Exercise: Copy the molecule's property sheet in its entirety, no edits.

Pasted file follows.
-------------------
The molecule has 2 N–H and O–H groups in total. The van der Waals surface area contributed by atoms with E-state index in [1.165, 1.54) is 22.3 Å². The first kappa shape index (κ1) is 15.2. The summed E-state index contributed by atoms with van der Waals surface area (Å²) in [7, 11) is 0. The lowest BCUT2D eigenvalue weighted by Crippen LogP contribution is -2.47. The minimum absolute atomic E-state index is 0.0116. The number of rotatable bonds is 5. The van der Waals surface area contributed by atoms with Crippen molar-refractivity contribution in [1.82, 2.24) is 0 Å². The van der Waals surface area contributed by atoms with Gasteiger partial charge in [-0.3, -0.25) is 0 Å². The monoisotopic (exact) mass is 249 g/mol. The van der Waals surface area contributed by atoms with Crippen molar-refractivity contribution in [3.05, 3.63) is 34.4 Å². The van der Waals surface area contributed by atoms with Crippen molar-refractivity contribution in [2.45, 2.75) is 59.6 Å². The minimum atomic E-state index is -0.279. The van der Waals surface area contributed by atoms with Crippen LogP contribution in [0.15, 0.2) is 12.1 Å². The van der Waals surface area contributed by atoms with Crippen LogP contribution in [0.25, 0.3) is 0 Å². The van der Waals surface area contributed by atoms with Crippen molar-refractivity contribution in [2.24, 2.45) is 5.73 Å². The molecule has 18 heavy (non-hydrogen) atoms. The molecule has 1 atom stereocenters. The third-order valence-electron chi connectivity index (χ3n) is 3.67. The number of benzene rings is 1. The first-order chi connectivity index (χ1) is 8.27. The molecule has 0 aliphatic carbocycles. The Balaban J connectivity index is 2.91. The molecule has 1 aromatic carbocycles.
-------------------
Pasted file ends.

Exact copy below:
The molecule has 2 N–H and O–H groups in total. The van der Waals surface area contributed by atoms with E-state index in [1.165, 1.54) is 22.3 Å². The first kappa shape index (κ1) is 15.2. The summed E-state index contributed by atoms with van der Waals surface area (Å²) in [7, 11) is 0. The lowest BCUT2D eigenvalue weighted by Crippen LogP contribution is -2.47. The minimum absolute atomic E-state index is 0.0116. The number of rotatable bonds is 5. The van der Waals surface area contributed by atoms with Crippen molar-refractivity contribution in [1.82, 2.24) is 0 Å². The van der Waals surface area contributed by atoms with Gasteiger partial charge in [-0.3, -0.25) is 0 Å². The monoisotopic (exact) mass is 249 g/mol. The van der Waals surface area contributed by atoms with Crippen molar-refractivity contribution in [3.05, 3.63) is 34.4 Å². The van der Waals surface area contributed by atoms with Crippen molar-refractivity contribution in [2.45, 2.75) is 59.6 Å². The minimum atomic E-state index is -0.279. The van der Waals surface area contributed by atoms with Crippen LogP contribution in [0.15, 0.2) is 12.1 Å². The van der Waals surface area contributed by atoms with Crippen LogP contribution in [0.25, 0.3) is 0 Å². The van der Waals surface area contributed by atoms with Crippen molar-refractivity contribution in [2.24, 2.45) is 5.73 Å². The molecule has 18 heavy (non-hydrogen) atoms. The molecule has 1 atom stereocenters. The third-order valence-electron chi connectivity index (χ3n) is 3.67. The number of benzene rings is 1. The first-order chi connectivity index (χ1) is 8.27. The molecule has 0 aliphatic carbocycles. The Balaban J connectivity index is 2.91. The molecule has 1 aromatic carbocycles.